Cáceres’ Corner Case 250 – SOLVED

Dear Friends,

Welcome to the year 2021! Beginning with an easy case: chest radiographs of a 76-year-old man with pain in the left hemithorax.

What do you see?

More images will be shown on Wednesday.

Click here to see Monday images


Dear friends, showing today CT images of the chest and abdomen.
What do you think?

Click here to see more images


Click here to see the answer

Findings: PA radiograph shows a well-defined opacity in the right apex (A, arrow). The posterior arch of the third rib is missing (A, asterisk). These findings were not present in a previous radiograph taken five years earlier (B).

Lateral view shows a posterior extrapulmonary mass (C, arrow), better seen in the cone down view (D, arrow).

The findings are indicative of a lytic rib lesion accompanied by an extrapulmonary mass. The most likely etiology in the adult is a malignant process, either metastasis or myeloma. A benign process such as fibrous dysplasia usually increases the size and the density of the bone. The location and the well-defined border goes against a Pancoast tumor.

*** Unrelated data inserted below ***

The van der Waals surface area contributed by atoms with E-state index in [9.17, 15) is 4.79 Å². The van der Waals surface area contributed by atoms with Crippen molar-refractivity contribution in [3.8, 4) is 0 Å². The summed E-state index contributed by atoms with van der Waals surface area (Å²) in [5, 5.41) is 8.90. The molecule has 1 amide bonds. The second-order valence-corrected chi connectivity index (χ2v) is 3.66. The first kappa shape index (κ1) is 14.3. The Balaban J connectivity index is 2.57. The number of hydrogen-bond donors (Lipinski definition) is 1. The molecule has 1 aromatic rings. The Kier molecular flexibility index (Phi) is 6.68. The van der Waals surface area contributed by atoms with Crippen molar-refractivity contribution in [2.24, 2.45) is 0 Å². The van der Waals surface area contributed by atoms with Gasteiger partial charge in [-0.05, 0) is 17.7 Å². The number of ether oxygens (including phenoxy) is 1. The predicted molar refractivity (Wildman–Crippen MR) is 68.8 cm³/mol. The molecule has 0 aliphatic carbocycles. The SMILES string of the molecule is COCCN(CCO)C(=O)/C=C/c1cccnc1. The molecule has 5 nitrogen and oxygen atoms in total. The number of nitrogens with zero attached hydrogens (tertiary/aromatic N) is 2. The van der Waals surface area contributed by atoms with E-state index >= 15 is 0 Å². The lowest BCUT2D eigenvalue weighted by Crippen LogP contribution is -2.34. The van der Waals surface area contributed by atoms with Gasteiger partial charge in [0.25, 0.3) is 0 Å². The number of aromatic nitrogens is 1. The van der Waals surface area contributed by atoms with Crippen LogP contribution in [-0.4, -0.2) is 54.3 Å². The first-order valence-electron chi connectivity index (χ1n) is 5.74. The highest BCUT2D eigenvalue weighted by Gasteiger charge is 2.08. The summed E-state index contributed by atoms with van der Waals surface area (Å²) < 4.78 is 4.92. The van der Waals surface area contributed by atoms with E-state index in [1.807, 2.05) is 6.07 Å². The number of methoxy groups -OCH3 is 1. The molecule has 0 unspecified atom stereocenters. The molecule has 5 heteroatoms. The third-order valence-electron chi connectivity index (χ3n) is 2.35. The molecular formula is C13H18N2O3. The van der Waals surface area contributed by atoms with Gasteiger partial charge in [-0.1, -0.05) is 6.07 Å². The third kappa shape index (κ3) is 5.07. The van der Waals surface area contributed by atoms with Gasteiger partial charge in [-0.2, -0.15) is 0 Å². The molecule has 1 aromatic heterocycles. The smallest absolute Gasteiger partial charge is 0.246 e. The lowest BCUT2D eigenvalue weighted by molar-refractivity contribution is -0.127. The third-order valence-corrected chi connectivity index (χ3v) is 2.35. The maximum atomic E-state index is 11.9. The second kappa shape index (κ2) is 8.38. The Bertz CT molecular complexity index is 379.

Axial and sagittal CTs confirm the extrapulmonary mass (E-F, arrows) as well as the destroyed third rib (F, circle).

Axial CT of the upper abdomen demonstrates a mass in the tail of the pancreas (G, circle). Needle biopsy confirmed the diagnosis of pancreatic carcinoma.

Final diagnosis: pancreatic carcinoma with metastases to the left third rib

Congratulations to Mestasmarcos who was the first to suggest metastasis in the plain film.
 
Teaching point: Remember that a lytic rib lesion in the adult should be considered malignant (metastasis vs myeloma) until proven otherwise.

12 thoughts on “Cáceres’ Corner Case 250 – SOLVED

  1. There is the destruction of posterior part of 4th rib on left side with additional tissue component, which on lateral view is well seen as convex lens. The margins of the shadow are smooth, well defined, irregular.

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      1. seems to be pancreatic ca with chest wall mts, but I also heard that local abscess could provoke septicemia with metastatic abscess somewhere else.

        but more inclined to think about malignancy

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  2. Left 4th rib is not visualised.
    Opacification of left retrosternal clear space with well defined margins.
    Well defined convexity is also seen in the posterior mediastinum with mild compression of dorsal vertebral body.

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  3. Left Posterosuperior extrapleural opacification/mass; 4th rib not seen (probably destroyed) it looks like a rib tumor.

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